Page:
Almost done! Thank God for ear plugs and dust masks. We had the shop vac hooked up to the bench sander and that knocked down a lot of the sanding dust. But that just adds to the noise. So wear ear protection please.

Woman in pink shirt and white hat wearing black dust mask sanding 2x4s in garage.

I’m not going to say this was a fast project, even I was surprised at how long it took us to sand. But for just $20 in lumber and a little time sanding the pieces are smooth and the game will be fun.

Stack of 56 2x4s on top of cabinet in garage.

You can buy pre-made sets online as well.

If you want a hardwood set, those will cost you 5-7 times what we made this DIY Giant Jenga set for.

My friend lives in Southern CA and we were so pooped when we finally finished the two-day game making marathon that I forgot to take finished photos.

Ok, I’ll be honest, we were rushing to go enjoy a little happy hour libations before she left the next morning. She was sweet enough to snap some photos of the rest of the process.

Step 3: Adding a protective coat

If you wish you can add a light coat of polycrylic. Some people like to stain theirs. And still others paint the ends in fun colors.

A light coat works best and you’ll want to make sure there’s no puddling. Or the paper will stick to giant jenga pieces and be hard to get off.

2x4s spread out on work table getting a coat of clear poly.

Let the dry fully. If the pieces feel like they’ll stick together instead of sliding easily you might need to do a light sand with a 220 Grit sandpaper.

Step 4: How to Play Giant Jenga

To stack up your Giant Jenga game lay 3 pieces side by side. On top of those stack 3 more across the first row. Continue that process until you have 18 rows of 2 pieces each.

Closeup of stacked 2x4s for Giant Jenga game play.

Stack them as straight as you can while stacking. If your tower leans too much your game may not last very long. But that might be a good strategy to try.

All pieces of diy giant jenga game are stacked on a table ready for play.

More 2×4 Projects
DIY 2×4 Plant StandDIY Modern 2×4 Bench
2×4 Outdoor Side Table33 Amazing 2×4 Projects

Opposite side of diy giant jenga game on table.

Each person takes a turn pushing/pulling one piece out from somewhere in the stack and sets it on the top. Those pieces are stacked in the same manner as the initial stack.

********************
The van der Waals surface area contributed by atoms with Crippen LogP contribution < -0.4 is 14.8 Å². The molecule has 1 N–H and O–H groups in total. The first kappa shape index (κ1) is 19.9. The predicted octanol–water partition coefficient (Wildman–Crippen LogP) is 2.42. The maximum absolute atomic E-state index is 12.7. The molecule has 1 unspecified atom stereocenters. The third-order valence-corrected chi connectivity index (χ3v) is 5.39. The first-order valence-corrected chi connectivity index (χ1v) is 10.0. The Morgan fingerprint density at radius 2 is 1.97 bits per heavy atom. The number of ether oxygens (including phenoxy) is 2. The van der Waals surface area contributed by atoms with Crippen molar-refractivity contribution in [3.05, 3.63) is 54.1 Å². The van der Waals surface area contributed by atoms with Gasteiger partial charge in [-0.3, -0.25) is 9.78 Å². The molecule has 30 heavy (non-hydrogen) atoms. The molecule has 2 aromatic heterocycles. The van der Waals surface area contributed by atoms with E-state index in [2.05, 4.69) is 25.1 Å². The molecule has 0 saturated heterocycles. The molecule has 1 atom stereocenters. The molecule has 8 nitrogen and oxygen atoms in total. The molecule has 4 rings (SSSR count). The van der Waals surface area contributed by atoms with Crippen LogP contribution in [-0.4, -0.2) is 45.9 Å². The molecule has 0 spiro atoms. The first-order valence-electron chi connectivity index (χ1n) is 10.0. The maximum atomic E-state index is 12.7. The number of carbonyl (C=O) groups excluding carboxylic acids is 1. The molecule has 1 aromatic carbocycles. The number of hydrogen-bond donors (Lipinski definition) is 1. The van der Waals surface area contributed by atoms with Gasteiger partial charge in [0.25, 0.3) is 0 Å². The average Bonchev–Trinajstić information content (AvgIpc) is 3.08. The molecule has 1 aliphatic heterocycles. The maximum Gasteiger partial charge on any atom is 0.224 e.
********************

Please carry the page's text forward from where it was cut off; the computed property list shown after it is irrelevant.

DIY Giant Jenga Game on table and play underway.

The person who causes the giant jenga stack to fall over during their turn is the “loser!”

Watch your toes, and little kids, around this game. It smarts to have a game piece hit your foot.


In play diy giant jenga game on table with text overlay for pinterest pin.

I hope you liked this easy DIY Giant Jenga Game tutorial. Now that I helped my friend make one I need to get busy on ours. Maybe I can convince her to come back up here for another marathon sanding session 🙂

Now go check out all the other amazing $20 DIY Projects for your DIY inspiration.


Tuesday 17th of May 2022

FYI - 2×4 is reference to the size the boards are cut to when harvested. They loose up to ¼ inch on each face as they're processed and dried.


Tuesday 7th of June 2022

Yes, but they are still commonly referred to as 2x4's. All instructions are adjusted for the actual measurements of the lumber I purchased. However, caution should be taken by anyone building anything off plans from the internet because the lumber industry continues to adjust downward the sizes of construction lumber.

Michelle Leslie

Thursday 26th of September 2019

OooooWeeeeee we love playing Jenga, but always seem to lose the little blocks. I have to make some of these for our next party. The guys are going to love it


Tuesday 24th of September 2019

This is so fun!!! I want one!! Hours and hours of fun!


Tuesday 17th of September 2019

Hey Toni, Thank you so much for Sharing your Wonderful Article with. When i read this article i fell awesome. i don't know about Giant Jenga Game before. today i know a new game by your Article. Again Thanks for Sharing.

Teri Moore

Sunday 15th of September 2019

When we lived in NC, we used to go to a brewery that had one of these for the kids to play with. Our daughter loved it! I'd always meant to build one but totally forgot about it. Thank you for the reminder! Pinning it so I don't forget again.